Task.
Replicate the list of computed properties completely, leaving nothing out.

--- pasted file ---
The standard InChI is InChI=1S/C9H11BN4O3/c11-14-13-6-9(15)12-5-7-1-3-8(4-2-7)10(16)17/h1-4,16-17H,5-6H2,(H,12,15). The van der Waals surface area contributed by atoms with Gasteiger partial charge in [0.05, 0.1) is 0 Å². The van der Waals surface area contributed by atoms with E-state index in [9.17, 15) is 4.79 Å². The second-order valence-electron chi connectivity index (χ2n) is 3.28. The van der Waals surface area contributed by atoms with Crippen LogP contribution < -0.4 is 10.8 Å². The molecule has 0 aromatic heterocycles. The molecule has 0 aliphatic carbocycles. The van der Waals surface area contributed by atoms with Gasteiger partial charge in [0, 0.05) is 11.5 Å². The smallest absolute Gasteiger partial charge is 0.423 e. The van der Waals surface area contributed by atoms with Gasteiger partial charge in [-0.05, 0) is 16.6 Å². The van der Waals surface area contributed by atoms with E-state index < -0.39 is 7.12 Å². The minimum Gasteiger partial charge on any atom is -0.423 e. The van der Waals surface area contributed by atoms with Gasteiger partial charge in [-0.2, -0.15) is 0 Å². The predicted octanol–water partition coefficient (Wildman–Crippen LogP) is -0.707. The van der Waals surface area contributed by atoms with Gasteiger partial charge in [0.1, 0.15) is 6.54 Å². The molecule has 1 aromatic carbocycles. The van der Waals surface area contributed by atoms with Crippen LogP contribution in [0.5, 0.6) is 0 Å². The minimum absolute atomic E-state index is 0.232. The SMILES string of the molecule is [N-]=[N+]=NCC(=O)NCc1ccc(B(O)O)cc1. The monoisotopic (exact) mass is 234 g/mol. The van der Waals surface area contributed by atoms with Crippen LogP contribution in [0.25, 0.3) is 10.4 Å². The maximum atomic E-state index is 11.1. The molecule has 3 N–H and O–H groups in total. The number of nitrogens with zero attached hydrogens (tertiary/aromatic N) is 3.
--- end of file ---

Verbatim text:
The standard InChI is InChI=1S/C9H11BN4O3/c11-14-13-6-9(15)12-5-7-1-3-8(4-2-7)10(16)17/h1-4,16-17H,5-6H2,(H,12,15). The van der Waals surface area contributed by atoms with Gasteiger partial charge in [0.05, 0.1) is 0 Å². The van der Waals surface area contributed by atoms with E-state index in [9.17, 15) is 4.79 Å². The second-order valence-electron chi connectivity index (χ2n) is 3.28. The van der Waals surface area contributed by atoms with Crippen LogP contribution < -0.4 is 10.8 Å². The molecule has 0 aromatic heterocycles. The molecule has 0 aliphatic carbocycles. The van der Waals surface area contributed by atoms with Gasteiger partial charge in [0, 0.05) is 11.5 Å². The smallest absolute Gasteiger partial charge is 0.423 e. The van der Waals surface area contributed by atoms with Gasteiger partial charge in [-0.05, 0) is 16.6 Å². The van der Waals surface area contributed by atoms with E-state index < -0.39 is 7.12 Å². The minimum Gasteiger partial charge on any atom is -0.423 e. The van der Waals surface area contributed by atoms with Gasteiger partial charge in [-0.2, -0.15) is 0 Å². The predicted octanol–water partition coefficient (Wildman–Crippen LogP) is -0.707. The van der Waals surface area contributed by atoms with Gasteiger partial charge in [0.1, 0.15) is 6.54 Å². The molecule has 1 aromatic carbocycles. The van der Waals surface area contributed by atoms with Crippen LogP contribution in [0.5, 0.6) is 0 Å². The minimum absolute atomic E-state index is 0.232. The SMILES string of the molecule is [N-]=[N+]=NCC(=O)NCc1ccc(B(O)O)cc1. The monoisotopic (exact) mass is 234 g/mol. The van der Waals surface area contributed by atoms with Crippen LogP contribution in [0.25, 0.3) is 10.4 Å². The maximum atomic E-state index is 11.1. The molecule has 3 N–H and O–H groups in total. The number of nitrogens with zero attached hydrogens (tertiary/aromatic N) is 3.